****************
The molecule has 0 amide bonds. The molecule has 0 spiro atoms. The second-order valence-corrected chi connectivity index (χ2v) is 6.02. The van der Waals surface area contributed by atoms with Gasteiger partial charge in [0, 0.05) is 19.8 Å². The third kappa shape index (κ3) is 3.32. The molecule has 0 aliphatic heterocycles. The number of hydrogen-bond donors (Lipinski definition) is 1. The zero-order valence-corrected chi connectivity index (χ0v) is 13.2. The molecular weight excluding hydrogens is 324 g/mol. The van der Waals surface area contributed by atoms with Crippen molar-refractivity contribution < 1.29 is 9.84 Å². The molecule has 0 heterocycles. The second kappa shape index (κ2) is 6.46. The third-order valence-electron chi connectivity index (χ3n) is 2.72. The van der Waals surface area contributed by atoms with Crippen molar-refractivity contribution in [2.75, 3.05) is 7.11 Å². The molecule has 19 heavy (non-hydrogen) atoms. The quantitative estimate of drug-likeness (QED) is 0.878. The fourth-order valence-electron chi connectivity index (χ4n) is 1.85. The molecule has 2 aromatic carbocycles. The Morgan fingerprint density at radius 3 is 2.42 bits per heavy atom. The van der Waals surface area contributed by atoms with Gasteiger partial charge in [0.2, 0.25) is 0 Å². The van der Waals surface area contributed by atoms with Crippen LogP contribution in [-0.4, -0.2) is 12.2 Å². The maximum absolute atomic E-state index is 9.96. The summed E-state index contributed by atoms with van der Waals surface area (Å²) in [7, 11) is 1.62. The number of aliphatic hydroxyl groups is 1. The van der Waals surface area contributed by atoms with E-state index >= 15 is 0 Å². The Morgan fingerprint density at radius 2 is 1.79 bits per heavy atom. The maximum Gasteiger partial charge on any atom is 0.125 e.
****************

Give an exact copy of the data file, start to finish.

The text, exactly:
The molecule has 0 amide bonds. The molecule has 0 spiro atoms. The second-order valence-corrected chi connectivity index (χ2v) is 6.02. The van der Waals surface area contributed by atoms with Gasteiger partial charge in [0, 0.05) is 19.8 Å². The third kappa shape index (κ3) is 3.32. The molecule has 0 aliphatic heterocycles. The number of hydrogen-bond donors (Lipinski definition) is 1. The zero-order valence-corrected chi connectivity index (χ0v) is 13.2. The molecular weight excluding hydrogens is 324 g/mol. The van der Waals surface area contributed by atoms with Crippen molar-refractivity contribution < 1.29 is 9.84 Å². The molecule has 0 heterocycles. The second kappa shape index (κ2) is 6.46. The third-order valence-electron chi connectivity index (χ3n) is 2.72. The van der Waals surface area contributed by atoms with Crippen molar-refractivity contribution in [2.75, 3.05) is 7.11 Å². The molecule has 19 heavy (non-hydrogen) atoms. The quantitative estimate of drug-likeness (QED) is 0.878. The fourth-order valence-electron chi connectivity index (χ4n) is 1.85. The molecule has 2 aromatic carbocycles. The Morgan fingerprint density at radius 3 is 2.42 bits per heavy atom. The van der Waals surface area contributed by atoms with Gasteiger partial charge in [0.2, 0.25) is 0 Å². The van der Waals surface area contributed by atoms with Crippen LogP contribution in [-0.4, -0.2) is 12.2 Å². The maximum absolute atomic E-state index is 9.96. The summed E-state index contributed by atoms with van der Waals surface area (Å²) in [7, 11) is 1.62. The number of aliphatic hydroxyl groups is 1. The van der Waals surface area contributed by atoms with E-state index >= 15 is 0 Å². The Morgan fingerprint density at radius 2 is 1.79 bits per heavy atom. The maximum Gasteiger partial charge on any atom is 0.125 e.